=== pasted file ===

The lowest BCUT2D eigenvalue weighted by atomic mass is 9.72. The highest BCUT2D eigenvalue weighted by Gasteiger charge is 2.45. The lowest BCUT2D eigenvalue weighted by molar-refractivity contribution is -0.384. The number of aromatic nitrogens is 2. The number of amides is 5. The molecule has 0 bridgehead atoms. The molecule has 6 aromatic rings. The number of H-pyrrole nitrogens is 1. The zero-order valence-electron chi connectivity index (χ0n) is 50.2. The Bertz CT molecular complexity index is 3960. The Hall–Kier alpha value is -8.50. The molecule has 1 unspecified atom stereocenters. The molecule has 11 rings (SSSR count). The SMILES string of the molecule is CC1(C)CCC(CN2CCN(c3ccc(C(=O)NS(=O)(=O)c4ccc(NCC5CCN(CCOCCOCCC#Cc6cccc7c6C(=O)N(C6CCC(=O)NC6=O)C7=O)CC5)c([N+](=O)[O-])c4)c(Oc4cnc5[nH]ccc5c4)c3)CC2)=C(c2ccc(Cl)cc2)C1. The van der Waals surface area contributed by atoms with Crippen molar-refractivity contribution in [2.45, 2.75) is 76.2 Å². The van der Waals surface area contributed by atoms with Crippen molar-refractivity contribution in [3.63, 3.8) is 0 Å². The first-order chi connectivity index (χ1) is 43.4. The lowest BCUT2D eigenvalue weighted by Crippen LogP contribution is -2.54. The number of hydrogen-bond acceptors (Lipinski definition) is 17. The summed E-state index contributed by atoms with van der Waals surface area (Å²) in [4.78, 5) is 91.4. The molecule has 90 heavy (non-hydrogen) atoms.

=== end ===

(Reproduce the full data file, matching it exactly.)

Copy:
The lowest BCUT2D eigenvalue weighted by atomic mass is 9.72. The highest BCUT2D eigenvalue weighted by Gasteiger charge is 2.45. The lowest BCUT2D eigenvalue weighted by molar-refractivity contribution is -0.384. The number of aromatic nitrogens is 2. The number of amides is 5. The molecule has 0 bridgehead atoms. The molecule has 6 aromatic rings. The number of H-pyrrole nitrogens is 1. The zero-order valence-electron chi connectivity index (χ0n) is 50.2. The Bertz CT molecular complexity index is 3960. The Hall–Kier alpha value is -8.50. The molecule has 1 unspecified atom stereocenters. The molecule has 11 rings (SSSR count). The SMILES string of the molecule is CC1(C)CCC(CN2CCN(c3ccc(C(=O)NS(=O)(=O)c4ccc(NCC5CCN(CCOCCOCCC#Cc6cccc7c6C(=O)N(C6CCC(=O)NC6=O)C7=O)CC5)c([N+](=O)[O-])c4)c(Oc4cnc5[nH]ccc5c4)c3)CC2)=C(c2ccc(Cl)cc2)C1. The van der Waals surface area contributed by atoms with Crippen molar-refractivity contribution in [2.45, 2.75) is 76.2 Å². The van der Waals surface area contributed by atoms with Crippen molar-refractivity contribution in [3.63, 3.8) is 0 Å². The first-order chi connectivity index (χ1) is 43.4. The lowest BCUT2D eigenvalue weighted by Crippen LogP contribution is -2.54. The number of hydrogen-bond acceptors (Lipinski definition) is 17. The summed E-state index contributed by atoms with van der Waals surface area (Å²) in [4.78, 5) is 91.4. The molecule has 90 heavy (non-hydrogen) atoms.